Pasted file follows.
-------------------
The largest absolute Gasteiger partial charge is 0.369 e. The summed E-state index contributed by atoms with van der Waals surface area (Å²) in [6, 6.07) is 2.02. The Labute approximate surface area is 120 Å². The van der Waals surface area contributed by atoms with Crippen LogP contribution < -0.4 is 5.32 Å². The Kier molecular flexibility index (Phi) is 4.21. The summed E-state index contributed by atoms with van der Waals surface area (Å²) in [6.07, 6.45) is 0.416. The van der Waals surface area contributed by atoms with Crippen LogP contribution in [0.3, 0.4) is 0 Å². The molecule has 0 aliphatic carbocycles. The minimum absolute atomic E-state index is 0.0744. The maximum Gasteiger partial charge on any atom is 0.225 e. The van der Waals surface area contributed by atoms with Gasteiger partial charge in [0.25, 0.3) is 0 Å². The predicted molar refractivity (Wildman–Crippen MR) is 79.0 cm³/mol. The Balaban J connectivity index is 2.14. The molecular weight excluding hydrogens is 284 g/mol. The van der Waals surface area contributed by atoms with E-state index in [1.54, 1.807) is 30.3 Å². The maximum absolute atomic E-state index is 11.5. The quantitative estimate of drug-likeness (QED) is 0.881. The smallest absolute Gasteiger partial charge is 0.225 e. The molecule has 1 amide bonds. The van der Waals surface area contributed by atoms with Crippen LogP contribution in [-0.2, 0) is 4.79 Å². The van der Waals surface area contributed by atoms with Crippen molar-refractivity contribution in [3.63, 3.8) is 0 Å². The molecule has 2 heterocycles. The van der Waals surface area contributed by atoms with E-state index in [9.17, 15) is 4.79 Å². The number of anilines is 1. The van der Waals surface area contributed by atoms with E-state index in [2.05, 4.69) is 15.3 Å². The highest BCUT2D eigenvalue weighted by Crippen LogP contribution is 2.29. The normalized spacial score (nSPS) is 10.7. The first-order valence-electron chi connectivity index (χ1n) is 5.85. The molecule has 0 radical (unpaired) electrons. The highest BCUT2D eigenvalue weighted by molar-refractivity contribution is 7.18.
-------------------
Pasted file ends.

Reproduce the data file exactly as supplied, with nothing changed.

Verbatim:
The largest absolute Gasteiger partial charge is 0.369 e. The summed E-state index contributed by atoms with van der Waals surface area (Å²) in [6, 6.07) is 2.02. The Labute approximate surface area is 120 Å². The van der Waals surface area contributed by atoms with Crippen LogP contribution < -0.4 is 5.32 Å². The Kier molecular flexibility index (Phi) is 4.21. The summed E-state index contributed by atoms with van der Waals surface area (Å²) in [6.07, 6.45) is 0.416. The van der Waals surface area contributed by atoms with Crippen LogP contribution in [0.3, 0.4) is 0 Å². The molecule has 0 aliphatic carbocycles. The minimum absolute atomic E-state index is 0.0744. The maximum Gasteiger partial charge on any atom is 0.225 e. The van der Waals surface area contributed by atoms with Gasteiger partial charge in [0.25, 0.3) is 0 Å². The predicted molar refractivity (Wildman–Crippen MR) is 79.0 cm³/mol. The Balaban J connectivity index is 2.14. The molecular weight excluding hydrogens is 284 g/mol. The van der Waals surface area contributed by atoms with E-state index in [1.54, 1.807) is 30.3 Å². The maximum absolute atomic E-state index is 11.5. The quantitative estimate of drug-likeness (QED) is 0.881. The smallest absolute Gasteiger partial charge is 0.225 e. The molecule has 1 amide bonds. The van der Waals surface area contributed by atoms with Crippen LogP contribution in [-0.2, 0) is 4.79 Å². The van der Waals surface area contributed by atoms with Crippen molar-refractivity contribution in [3.63, 3.8) is 0 Å². The molecule has 2 heterocycles. The van der Waals surface area contributed by atoms with E-state index in [9.17, 15) is 4.79 Å². The number of anilines is 1. The van der Waals surface area contributed by atoms with E-state index in [2.05, 4.69) is 15.3 Å². The highest BCUT2D eigenvalue weighted by Crippen LogP contribution is 2.29. The normalized spacial score (nSPS) is 10.7. The first-order valence-electron chi connectivity index (χ1n) is 5.85. The molecule has 0 radical (unpaired) electrons. The highest BCUT2D eigenvalue weighted by molar-refractivity contribution is 7.18.